One of the best measures of the quality of a champion is the standards set by the next-best.
As Manchester City once again proved themselves the finest team in the most competitive domestic league in their sport, they never stopped looking anxiously over their shoulders at the tigerish, relentless pursuit of an excellent Liverpool.
City tantalised their supporters on a topsy-turvy last day of what had already been an epic English season, by falling behind, not by one goal but two, at home to Aston Villa. At that point the ghosts of their many near-miss sagas in the Champions League haunted their followers.
Trailing 2-0, they had put in jeopardy the leadership of the Premier League, with Liverpool just a point behind them at kick-off. There were a few in the Etihad fearing that, much in the way a two-goal advantage in the closing minutes of their Champions League semi-final tie against Real Madrid had been erased and City eliminated, the English title may be squandered at the very last.
But City recovered emphatically in the last 15 minutes against Villa, with a three-goal burst, two of them from Ilkay Gundogan, and although their place at the top of the table was never actually lost to Liverpool, that was only down to timing.
Villa, with goals from Matty Cash and Philippe Coutinho either side of half-time, appeared to have indirectly rolled out a red carpet for Coutinho’s former colleagues at Anfield. At that stage, Liverpool needed just one goal, to take them 2-1 ahead of Wolves, to overtake City and pinch the Premier League.
Liverpool would score two, win 3-1 to collect their three points, but by then Pep Guardiola's defending champions had produced a stunning blitz to insure against calamity. It was not quite as dramatic as 10 years ago, when Sergio Aguero’s injury-time winner claimed City their first title of this century, but there was genuine suspense.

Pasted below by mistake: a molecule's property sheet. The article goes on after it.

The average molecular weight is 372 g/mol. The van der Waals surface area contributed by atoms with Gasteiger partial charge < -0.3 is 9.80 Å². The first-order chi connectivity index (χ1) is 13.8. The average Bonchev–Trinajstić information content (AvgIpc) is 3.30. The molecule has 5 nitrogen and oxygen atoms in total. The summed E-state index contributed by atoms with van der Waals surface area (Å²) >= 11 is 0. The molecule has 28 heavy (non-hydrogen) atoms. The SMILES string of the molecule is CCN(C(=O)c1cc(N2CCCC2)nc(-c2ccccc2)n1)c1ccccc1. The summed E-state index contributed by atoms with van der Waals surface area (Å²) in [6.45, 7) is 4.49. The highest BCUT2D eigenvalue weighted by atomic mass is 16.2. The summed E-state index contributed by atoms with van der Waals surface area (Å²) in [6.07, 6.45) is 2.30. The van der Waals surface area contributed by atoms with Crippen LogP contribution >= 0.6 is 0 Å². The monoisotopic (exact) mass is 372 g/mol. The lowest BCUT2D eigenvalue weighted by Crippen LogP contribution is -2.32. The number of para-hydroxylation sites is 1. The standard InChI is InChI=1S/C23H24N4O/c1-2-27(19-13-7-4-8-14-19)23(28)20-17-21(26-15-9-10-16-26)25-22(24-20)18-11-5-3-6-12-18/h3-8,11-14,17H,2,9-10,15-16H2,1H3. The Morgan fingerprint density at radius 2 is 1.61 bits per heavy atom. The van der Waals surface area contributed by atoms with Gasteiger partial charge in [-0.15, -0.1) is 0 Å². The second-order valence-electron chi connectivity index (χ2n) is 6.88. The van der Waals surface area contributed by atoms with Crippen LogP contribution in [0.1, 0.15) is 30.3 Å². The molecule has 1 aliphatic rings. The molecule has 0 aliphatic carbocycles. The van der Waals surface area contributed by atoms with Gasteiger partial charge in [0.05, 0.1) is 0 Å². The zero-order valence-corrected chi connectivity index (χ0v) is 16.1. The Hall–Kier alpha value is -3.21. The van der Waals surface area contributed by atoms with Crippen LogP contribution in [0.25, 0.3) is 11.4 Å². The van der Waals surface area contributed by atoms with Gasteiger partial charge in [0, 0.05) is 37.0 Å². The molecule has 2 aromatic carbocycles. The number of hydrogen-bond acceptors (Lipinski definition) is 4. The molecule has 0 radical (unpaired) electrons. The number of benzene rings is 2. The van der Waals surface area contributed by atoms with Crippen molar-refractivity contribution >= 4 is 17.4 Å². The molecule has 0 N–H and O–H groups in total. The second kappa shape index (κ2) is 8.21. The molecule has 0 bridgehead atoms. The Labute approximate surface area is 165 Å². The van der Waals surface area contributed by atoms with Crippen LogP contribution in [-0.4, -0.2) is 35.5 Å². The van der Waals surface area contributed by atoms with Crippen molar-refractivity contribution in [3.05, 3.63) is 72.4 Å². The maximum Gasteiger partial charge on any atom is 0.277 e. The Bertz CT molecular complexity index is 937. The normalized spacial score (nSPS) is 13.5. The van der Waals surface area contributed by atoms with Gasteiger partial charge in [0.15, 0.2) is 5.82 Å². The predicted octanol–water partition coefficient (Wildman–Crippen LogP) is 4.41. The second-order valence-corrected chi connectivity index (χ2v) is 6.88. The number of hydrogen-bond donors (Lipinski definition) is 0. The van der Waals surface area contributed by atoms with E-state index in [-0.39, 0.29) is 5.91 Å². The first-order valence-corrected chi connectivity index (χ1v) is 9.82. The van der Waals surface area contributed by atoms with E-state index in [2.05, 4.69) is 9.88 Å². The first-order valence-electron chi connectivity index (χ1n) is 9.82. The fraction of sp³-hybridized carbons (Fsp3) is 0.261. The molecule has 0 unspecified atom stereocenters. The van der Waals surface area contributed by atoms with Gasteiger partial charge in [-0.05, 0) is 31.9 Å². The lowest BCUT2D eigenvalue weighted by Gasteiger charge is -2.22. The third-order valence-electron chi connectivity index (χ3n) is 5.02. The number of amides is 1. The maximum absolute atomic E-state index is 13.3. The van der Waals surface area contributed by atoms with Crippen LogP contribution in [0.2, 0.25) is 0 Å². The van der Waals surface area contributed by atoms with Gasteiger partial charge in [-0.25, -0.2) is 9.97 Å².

Chances had gone awry, from players with the most dependable big-match temperaments, like Kevin De Bruyne, who ballooned two efforts over the Villa crossbar.
The conspicuous hero was Gundogan, who came off the bench with 22 minutes of normal time remaining. He outjumped Cash to head in at the far post, reducing the arrears. He then did justice to De Bruyne’s determined run and cross to put City ahead for the first time in the game in the 81st minute. Two goals in five minutes from the German, sandwiching a crisp, precise drive from Rodri which was the equaliser in a spell of stunning City momentum.
At the final whistle, the relief was palpable, and although Guardiola and City would have preferred a more leisurely end to the long, draining joust with Liverpool, the fact the race went to the wire is a feather in City’s cap. There have now been two last-day, nail-biting title deciders between the light blues of Manchester and the reds of Merseyside in the space of four seasons. That City have come through on top in both is a tribute to the coolness and faith in one another that is ingrained in Guardiola’s squad.
They will not sit for long looking back and admiring their work. There were errors that Guardiola will not want repeated. A makeshift back four was stretched apart for Villa’s opening goal, the coach correcting it with a half-time rejig that saw Fernandinho substituted after what had been a jittery last 45 minutes as a City player for the long-serving, much-loved Brazilian.
Guardiola also knows that, although the recent record may suggest that winning the Premier League is almost becoming City’s routine - 2018, 2019, 2021 and 2022 - the fine margin of this triumph urges him to further develop, to progress, and bring in fresh ideas.
One of those is already itching to join the team that, on its day, plays the most attractive football anywhere in the club game.
He is Erling Haaland, who will officially join a City squad of varied and numerous attacking talents at the end of next month. The giant, precocious Norwegian would have liked seeing the resolute character his new teammates showed in coming back from behind, in a situation of intense pressure. He will like joining a club who are champions again. And he will know that he now bears a special pressure to keep those standards high.